The U.S. budget Trump proposed last week — which would slash a multitude of other government programs — includes a request for $2.6 billion to build the border wall. That cash would be on top of an additional $1.5 billion the White House wants from Congress this year, bringing Trump's total funding request to $4.1 billion for the wall so far.

Trump pledged during his campaign that Mexico would pay for construction of the wall, but his budget proposal did not include a way for that to happen.

The U.S.-Mexico border is about 2,000 miles long, about one-third of which is fenced. It’s unclear whether the wall would be built along stretches that already have fencing.

Companies have until Wednesday to turn in their bids.

Terrence Payne, chief executive of TMM Enterprises Group Inc., said many of the large contractors his firm supplies anticipate working on the border wall. The Los Angeles-based TMM has just three employees and has a supply division that sells tools and materials such as steel and electrical cables. He said he wants to find out more about how small and minority-owned businesses fit into the wall project.

“I understand that project is extremely polarizing,” he said. “Some projects you don’t like, but you have to do your job and sell the product. In the world of supply, you follow the large projects.”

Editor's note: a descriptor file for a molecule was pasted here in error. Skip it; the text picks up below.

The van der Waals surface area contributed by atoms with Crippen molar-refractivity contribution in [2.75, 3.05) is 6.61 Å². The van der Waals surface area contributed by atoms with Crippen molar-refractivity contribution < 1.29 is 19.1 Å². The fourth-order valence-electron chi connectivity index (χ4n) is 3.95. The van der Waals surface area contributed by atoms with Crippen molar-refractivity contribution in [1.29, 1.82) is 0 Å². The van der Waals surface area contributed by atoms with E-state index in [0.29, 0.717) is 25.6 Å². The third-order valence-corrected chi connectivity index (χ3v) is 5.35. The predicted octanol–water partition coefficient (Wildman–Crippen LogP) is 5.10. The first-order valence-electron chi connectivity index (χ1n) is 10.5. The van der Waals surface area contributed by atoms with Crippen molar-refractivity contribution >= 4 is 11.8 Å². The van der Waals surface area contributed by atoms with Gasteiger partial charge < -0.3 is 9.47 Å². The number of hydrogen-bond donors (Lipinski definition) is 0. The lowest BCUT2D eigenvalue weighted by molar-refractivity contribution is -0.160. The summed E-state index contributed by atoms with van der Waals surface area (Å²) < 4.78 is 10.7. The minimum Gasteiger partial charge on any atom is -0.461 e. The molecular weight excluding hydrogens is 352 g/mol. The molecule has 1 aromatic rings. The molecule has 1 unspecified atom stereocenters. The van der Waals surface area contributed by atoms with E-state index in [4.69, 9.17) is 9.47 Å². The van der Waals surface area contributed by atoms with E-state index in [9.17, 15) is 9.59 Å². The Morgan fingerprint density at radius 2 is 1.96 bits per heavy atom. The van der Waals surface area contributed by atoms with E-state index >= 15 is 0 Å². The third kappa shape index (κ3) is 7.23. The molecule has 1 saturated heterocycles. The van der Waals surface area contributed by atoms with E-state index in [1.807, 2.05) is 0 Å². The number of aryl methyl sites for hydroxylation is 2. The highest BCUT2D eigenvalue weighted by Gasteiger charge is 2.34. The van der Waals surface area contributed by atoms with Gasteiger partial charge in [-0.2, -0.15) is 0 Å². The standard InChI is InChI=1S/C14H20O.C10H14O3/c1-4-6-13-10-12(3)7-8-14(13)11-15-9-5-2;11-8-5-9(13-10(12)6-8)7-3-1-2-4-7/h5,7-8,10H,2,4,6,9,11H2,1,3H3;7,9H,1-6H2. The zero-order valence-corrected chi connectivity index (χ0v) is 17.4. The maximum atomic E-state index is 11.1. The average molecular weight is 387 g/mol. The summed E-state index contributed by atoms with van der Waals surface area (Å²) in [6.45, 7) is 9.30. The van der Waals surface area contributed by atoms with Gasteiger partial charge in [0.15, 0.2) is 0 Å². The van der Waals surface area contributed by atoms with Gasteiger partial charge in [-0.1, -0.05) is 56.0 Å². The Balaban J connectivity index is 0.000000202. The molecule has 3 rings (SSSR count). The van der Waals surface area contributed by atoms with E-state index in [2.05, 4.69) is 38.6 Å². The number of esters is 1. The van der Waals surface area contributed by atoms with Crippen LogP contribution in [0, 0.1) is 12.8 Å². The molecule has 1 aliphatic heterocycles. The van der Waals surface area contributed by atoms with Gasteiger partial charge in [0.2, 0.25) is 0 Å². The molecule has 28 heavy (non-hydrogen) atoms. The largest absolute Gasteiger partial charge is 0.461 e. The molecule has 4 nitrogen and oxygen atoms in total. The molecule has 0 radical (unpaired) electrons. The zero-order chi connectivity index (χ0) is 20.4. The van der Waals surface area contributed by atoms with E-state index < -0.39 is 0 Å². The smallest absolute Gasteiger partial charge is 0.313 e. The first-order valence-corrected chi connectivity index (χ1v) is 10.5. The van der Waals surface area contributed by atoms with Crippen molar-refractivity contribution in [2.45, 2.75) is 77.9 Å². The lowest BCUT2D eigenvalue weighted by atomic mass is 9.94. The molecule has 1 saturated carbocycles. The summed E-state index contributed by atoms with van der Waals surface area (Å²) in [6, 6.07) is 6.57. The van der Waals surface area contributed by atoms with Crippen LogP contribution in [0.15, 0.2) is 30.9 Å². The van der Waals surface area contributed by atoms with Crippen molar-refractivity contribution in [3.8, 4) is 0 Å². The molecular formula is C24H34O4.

The project is indeed polarizing. Two San Francisco supervisors introduced legislation this week that would bar the city from contracting with companies that bid on the wall, regardless of whether they actually win, said the San Francisco Chronicle. And members of the California Assembly have introduced a bill that would require the state’s pension funds to divest from any company involved in building the wall.

James Fletcher, owner of James Fletcher Construction in Chula Vista, said last week that he was still trying to figure out exactly what the federal government wants.

A concrete wall wouldn’t make much sense, he said: What with footings, steel reinforcement bars and other expenses, some portions of a 30-foot-tall concrete structure could cost up to $20 million a mile.

“There are other things being built that are more cost-effective and just as good,” he said, reasoning that a steel wall would make the most sense.

Fletcher’s company, which has registered as an interested vendor, has roughly a dozen employees but can increase to up to 40 if needed. It recently did concrete work and grade beams for a project at Naval Air Station North Island.

Mike Mclaughlin, owner of Greenfield Fence in Oceanside with 150 employees, said a lot of the hoopla over the wall is unwarranted because of so much recent construction at the border.

“This is nothing new,” he said. “They have been building this wall for close to 15 years.”

One of the most enthusiastic bidders is Rod Hadrian, owner of Tridipanel in Carlsbad. His company uses several layers of wire mesh welded together and attached to polystyrene foam, a type of plastic, which is then covered in cement.

“It’s lightweight, durable and strong as hell,” Hadrian said. “It’s what they need.”

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phillip.molnar@sduniontribune.com

Times staff writers Samantha Masunaga and Brian Bennett contributed to this report.